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Question:

From Virginia, USA:

I am contacting you on behalf of my diabetic brother, who is currently in a private correctional facility. My father and I are desperately trying to get him proper medical care for his diabetes. The treatment he is receiving is extremely inadequate and the symptoms from his illness are life-threatening at this time. When he tells them he's sick, he is stuck in Medical Isolation, where there is no one to check on him for hours. Last week they placed in Isolation after an insulin injection and he pounded on the door until he became unconscious. He was dangerously close to a coma. When he is in the general population, he can get help from the guards or trustees. At least there are people around that would notice if he went into a coma.

We have exhausted every avenue to obtain help for him, both legally and medically. My brother and I were raised to not accept charity unless you have no other recourse. He lives with my parents who provide him food, clothing and shelter. After countless interviews, it became obvious that no one would hire him due to his illness. He has been unemployed for long time,due to his condition, and we don't have the money to pay a lawyer even if we can find one to take his case. There seems to be a catch 22 concerning this. I have been told there is a federal law that prohibits assistance from pro bono lawyers as long as he is in this facility. With 11 months left on his sentence, I fear he will never recover from the damage been done to him by poor medical treatment. He has a severe problem with one of his legs, and I fear he will lose his leg soon if he can't get proper treatment.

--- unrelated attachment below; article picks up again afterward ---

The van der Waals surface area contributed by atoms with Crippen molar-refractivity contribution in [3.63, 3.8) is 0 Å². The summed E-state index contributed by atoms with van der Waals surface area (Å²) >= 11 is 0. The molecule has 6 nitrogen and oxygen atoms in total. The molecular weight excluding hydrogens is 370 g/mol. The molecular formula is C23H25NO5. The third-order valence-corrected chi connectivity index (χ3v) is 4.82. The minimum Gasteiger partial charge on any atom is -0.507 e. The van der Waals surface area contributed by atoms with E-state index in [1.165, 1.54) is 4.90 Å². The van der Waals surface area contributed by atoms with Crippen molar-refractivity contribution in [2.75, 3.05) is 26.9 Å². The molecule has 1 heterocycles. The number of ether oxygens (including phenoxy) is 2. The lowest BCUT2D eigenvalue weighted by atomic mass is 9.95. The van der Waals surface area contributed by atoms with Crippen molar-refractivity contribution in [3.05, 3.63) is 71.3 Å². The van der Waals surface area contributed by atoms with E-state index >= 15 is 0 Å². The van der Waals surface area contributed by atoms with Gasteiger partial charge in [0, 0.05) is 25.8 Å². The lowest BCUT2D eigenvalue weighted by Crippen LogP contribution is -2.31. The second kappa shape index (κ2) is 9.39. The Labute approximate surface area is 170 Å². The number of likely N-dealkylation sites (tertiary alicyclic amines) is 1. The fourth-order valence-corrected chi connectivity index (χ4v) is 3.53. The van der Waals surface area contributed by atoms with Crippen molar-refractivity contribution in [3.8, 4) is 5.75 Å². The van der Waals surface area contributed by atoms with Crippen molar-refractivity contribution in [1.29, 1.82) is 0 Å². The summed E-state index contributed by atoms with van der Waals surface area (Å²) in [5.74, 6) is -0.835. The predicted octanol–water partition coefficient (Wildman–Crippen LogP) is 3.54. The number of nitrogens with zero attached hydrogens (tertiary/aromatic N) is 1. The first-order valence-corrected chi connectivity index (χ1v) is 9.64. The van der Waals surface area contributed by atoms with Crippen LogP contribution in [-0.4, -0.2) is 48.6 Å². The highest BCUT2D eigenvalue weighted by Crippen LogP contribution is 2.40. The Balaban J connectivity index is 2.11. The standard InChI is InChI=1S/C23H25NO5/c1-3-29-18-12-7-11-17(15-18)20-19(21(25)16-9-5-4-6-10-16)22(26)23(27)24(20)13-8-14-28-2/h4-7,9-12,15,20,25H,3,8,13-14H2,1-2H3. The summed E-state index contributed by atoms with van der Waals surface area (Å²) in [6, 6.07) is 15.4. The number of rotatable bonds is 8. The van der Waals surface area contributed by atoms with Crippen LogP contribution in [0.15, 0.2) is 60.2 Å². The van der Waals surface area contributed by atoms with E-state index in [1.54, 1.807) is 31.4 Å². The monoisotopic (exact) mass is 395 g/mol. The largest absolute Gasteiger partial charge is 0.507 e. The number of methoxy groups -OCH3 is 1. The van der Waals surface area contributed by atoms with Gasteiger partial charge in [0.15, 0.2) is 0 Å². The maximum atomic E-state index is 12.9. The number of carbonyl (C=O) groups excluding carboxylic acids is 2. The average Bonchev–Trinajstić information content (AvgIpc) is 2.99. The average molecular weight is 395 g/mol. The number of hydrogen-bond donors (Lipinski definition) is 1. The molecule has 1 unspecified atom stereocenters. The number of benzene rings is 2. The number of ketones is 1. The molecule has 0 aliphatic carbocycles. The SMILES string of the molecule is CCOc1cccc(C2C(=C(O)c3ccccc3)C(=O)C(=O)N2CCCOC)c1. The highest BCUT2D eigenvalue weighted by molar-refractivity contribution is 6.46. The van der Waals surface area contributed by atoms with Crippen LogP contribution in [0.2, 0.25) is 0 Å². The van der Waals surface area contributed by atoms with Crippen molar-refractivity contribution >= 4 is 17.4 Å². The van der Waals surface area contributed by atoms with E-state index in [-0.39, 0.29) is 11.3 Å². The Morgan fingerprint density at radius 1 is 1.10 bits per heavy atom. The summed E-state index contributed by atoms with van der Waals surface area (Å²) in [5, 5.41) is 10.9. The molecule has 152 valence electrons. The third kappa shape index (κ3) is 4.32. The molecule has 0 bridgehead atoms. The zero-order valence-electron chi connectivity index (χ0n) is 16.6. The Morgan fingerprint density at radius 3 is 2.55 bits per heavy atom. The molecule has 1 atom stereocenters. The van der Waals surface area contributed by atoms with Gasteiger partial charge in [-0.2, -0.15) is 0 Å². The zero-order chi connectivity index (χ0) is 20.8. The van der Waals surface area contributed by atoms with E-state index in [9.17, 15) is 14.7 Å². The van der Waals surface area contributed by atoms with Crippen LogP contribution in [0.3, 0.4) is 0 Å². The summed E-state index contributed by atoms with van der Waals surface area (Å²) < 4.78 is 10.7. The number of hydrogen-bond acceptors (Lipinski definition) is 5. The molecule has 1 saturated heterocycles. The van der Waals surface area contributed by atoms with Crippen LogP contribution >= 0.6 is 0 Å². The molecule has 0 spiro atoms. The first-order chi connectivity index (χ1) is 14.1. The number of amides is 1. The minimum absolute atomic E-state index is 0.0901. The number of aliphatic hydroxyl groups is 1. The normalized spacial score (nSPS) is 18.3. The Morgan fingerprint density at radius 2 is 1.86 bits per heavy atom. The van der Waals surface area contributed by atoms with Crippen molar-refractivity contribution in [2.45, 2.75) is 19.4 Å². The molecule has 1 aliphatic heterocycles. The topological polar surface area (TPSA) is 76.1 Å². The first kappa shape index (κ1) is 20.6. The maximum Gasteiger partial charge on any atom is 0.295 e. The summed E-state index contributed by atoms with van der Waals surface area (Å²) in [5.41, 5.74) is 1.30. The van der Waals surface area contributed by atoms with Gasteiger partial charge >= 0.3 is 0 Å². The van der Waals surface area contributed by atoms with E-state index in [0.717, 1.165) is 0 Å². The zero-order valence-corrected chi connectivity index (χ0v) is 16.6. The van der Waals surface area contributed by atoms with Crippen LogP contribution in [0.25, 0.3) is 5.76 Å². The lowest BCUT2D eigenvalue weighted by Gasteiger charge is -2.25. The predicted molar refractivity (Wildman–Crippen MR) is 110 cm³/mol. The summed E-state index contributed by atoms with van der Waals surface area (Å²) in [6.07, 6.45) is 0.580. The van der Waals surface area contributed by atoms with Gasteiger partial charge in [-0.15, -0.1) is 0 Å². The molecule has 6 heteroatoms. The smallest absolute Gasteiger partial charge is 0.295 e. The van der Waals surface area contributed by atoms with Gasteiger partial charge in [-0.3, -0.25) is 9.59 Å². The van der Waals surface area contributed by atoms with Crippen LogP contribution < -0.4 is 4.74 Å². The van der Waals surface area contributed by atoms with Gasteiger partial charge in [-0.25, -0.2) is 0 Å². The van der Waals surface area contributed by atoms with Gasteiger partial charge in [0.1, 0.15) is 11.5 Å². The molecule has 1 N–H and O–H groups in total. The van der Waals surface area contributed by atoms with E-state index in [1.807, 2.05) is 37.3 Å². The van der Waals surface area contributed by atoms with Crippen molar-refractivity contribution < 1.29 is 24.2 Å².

It seems as though there is no person, organization or commission that oversees medical treatment of inmates. How can this be? This sounds like something that could only happen in some third world country. Is our only option to wait until he dies or looses his leg so we can file a suit against this facility? People who mistreat animals can be held accountable, but not a private institution like this.

I have contacted the Superintendent on several occasions and he flat out denies any mistreatment. And the Chairman of the company gives me a "concerned" response but refers me back to the Superintendent who lies to me. I've contacted numerous lawyers and doctors and no one can seem to help. So the circle goes on and on and my brother's illness worsens with each passing day. We're desperate to get him some relief from this situation. If there is any one who can help us, please let us know.

Answer:

You should review the American Diabetes Association position paper entitled "Management of Diabetes in Correctional Institutions." You can read it at the following web page: http://www.diabetes.org/DiabetesCare/supplement/s40.htm

If you haven't already contacted your local ADA office, I would certainly start there. They are advocates for everyone with diabetes.

JSH

Additional comments from Lois Schmidt Finney, diabetes dietitian:

Has the Medical Director of the facility been contacted?

LSF

[Editor's comment: Whether or not you can get help will also depend upon taking a very reasonable and calm approach. Claiming that "The treatment he is receiving is extremely inadequate and the symptoms from his illness are life-threatening at this time" is unlikely to help: perhaps it might better be phrased "The treatment he is receiving seems inadequate and the symptoms from his illness could become life-threatening". And be sure to be able to document exactly what is "inadequate" and why you think it could become life-threatening.

Also, it doesn't help to call someone in a position of authority a liar (even if deep down inside you feel that they are!). Honey catches more flies than vinegar, and (to mix metaphors) you'll have to butter these folks up if you ever expect to get anywhere in helping your brother. WWQ]

DTQ-20000208184808
Original posting 18 Apr 2000
Posted to Daily Care

  
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Last Updated: Tuesday April 06, 2010 15:09:10
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